New Ethiopian Prime Minister Abiy Ahmed Ali and Djibouti President Ismail Omar Guelleh are expected in the country for state visits, Kenya’s presidency announced on Sunday.
State House Spokesperson Manoah Esipisu told journalists in Nairobi that Abiy will arrive in the country later on Sunday for a two-day state visit to bolster already strong relations between Kenya and Ethiopia.
“Some matters of particular interest to us are boosting economic partnerships, and boosting participation in trade and investment by our private sector,” Esipisu said.
“Therefore, the leaders are likely to review how the implementation of the Special Partnership Agreement is progressing, and possibly agree on how to accelerate that,” he added.
Esipisu pointed out that Kenya and Ethiopia are key partners in security and peace in the region, and have both committed time and resources in fighting against terrorism, bringing Somalia to sustainable peace, and finding a lasting solution to the challenges in South Sudan.
He said Abiy’s host, President Uhuru Kenyatta is expected to formally receive Prime Minister Abiy at State House on Monday where bilateral and regional issues will dominate their discussions.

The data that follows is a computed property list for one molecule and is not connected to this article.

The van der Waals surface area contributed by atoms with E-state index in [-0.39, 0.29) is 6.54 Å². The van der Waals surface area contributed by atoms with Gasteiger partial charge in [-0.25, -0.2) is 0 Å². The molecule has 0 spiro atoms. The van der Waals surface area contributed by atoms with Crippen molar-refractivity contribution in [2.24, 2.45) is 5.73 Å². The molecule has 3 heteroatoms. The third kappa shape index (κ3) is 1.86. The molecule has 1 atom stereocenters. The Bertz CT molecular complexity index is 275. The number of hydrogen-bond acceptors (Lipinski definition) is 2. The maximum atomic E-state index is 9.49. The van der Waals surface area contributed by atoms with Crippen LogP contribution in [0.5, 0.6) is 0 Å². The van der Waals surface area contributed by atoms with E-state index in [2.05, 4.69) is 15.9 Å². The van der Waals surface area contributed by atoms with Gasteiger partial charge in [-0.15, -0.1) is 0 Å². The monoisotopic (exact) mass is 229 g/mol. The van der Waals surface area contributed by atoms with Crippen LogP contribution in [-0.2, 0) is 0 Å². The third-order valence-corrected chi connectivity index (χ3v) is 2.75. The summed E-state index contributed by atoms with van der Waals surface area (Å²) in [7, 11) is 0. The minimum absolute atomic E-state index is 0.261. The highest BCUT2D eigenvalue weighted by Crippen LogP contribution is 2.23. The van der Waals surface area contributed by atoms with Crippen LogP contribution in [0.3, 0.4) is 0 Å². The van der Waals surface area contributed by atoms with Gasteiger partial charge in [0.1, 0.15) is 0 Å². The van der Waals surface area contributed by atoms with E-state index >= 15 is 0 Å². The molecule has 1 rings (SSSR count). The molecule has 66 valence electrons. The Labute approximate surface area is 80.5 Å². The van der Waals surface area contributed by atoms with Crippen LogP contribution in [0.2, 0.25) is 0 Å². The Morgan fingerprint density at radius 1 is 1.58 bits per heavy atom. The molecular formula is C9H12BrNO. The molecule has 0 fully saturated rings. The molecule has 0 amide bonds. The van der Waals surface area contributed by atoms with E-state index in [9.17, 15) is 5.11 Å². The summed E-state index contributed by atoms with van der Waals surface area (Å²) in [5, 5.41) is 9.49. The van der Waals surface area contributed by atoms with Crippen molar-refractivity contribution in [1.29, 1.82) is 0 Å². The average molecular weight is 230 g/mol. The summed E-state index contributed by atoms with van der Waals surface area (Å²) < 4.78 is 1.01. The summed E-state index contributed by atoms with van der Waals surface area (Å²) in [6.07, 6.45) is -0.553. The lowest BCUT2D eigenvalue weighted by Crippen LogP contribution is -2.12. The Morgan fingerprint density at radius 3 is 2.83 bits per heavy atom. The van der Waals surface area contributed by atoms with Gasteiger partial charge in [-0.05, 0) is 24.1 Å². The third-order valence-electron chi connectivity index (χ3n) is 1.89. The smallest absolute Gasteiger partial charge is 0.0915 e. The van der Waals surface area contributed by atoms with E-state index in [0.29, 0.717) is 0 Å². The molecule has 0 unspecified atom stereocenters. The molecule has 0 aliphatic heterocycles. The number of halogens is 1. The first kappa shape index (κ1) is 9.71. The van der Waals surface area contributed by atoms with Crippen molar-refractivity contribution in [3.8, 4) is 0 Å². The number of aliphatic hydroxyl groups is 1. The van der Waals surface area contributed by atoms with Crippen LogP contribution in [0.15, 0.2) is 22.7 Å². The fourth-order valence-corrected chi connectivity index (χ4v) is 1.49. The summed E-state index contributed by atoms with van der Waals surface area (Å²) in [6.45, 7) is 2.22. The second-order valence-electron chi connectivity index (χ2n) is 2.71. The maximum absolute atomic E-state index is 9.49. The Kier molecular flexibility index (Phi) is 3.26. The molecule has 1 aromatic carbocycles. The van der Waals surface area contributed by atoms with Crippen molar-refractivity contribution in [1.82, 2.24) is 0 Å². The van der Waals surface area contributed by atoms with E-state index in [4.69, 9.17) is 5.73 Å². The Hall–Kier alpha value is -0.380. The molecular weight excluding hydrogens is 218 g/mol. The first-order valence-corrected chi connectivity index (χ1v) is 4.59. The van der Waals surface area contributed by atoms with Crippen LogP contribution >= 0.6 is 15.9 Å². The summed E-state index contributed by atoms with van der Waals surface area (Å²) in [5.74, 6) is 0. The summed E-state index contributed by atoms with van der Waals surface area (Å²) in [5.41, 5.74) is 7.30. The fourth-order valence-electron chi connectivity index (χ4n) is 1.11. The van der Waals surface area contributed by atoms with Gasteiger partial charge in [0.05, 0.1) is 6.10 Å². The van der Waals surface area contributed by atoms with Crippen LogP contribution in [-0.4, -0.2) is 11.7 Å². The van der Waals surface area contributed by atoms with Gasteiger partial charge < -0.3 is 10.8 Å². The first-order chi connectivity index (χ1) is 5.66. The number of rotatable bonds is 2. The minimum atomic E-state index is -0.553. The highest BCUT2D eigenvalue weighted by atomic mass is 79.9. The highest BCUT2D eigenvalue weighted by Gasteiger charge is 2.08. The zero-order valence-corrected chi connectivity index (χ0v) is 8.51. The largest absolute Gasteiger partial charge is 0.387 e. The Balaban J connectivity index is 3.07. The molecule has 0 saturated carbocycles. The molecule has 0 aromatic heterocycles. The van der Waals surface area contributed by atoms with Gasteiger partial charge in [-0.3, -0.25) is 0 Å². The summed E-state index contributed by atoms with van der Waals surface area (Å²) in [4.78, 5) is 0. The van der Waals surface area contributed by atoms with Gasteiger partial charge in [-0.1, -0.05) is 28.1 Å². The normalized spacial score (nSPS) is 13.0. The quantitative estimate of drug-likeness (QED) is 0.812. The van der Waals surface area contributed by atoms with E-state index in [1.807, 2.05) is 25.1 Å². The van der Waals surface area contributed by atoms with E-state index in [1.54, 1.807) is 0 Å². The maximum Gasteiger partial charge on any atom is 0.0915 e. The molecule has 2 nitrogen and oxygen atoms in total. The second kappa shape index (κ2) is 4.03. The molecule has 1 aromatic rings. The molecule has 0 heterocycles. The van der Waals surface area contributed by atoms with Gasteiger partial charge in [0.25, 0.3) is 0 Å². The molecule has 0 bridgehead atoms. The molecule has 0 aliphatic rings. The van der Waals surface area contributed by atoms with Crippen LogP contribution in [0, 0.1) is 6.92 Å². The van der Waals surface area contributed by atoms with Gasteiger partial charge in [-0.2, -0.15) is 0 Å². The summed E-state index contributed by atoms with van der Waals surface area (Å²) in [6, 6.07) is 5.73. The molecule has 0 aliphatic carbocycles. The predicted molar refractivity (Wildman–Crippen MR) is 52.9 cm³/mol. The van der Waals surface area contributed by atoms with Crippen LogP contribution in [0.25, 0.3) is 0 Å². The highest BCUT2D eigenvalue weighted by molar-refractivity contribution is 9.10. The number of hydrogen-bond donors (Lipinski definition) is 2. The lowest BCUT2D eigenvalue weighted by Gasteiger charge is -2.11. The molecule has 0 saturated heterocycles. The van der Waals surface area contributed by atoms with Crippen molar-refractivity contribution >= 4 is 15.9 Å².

Meanwhile, Esipisu said Djibouti President Guelleh will arrive in Nairobi on May 9 for a two-day state visit.
He said the focus areas of discussion between presidents Kenyatta and Guelleh will be cooperation in trade, livestock management, vocational training, promotion and protection of investment and exemption of visa for holders of diplomatic and service passports.
The State House spokesman said additional areas of discussion between the two leaders include partnership in the tourism sector, geothermal energy and expansion of bilateral trade and investment.
“Collaboration in the Air Transport sector by increasing Kenya Airways passenger flights to Djibouti and introduction of cargo flights to increase the volume of trade in Kenya’s assorted agricultural products including coffee and tea, among others, will also feature in the talks,” he said.
Kenya’s exports to Djibouti include petroleum and bituminous products; tea; and soap. Medicines, especially for vet purposes, also remained a common export between the two countries in the last five years. Enditem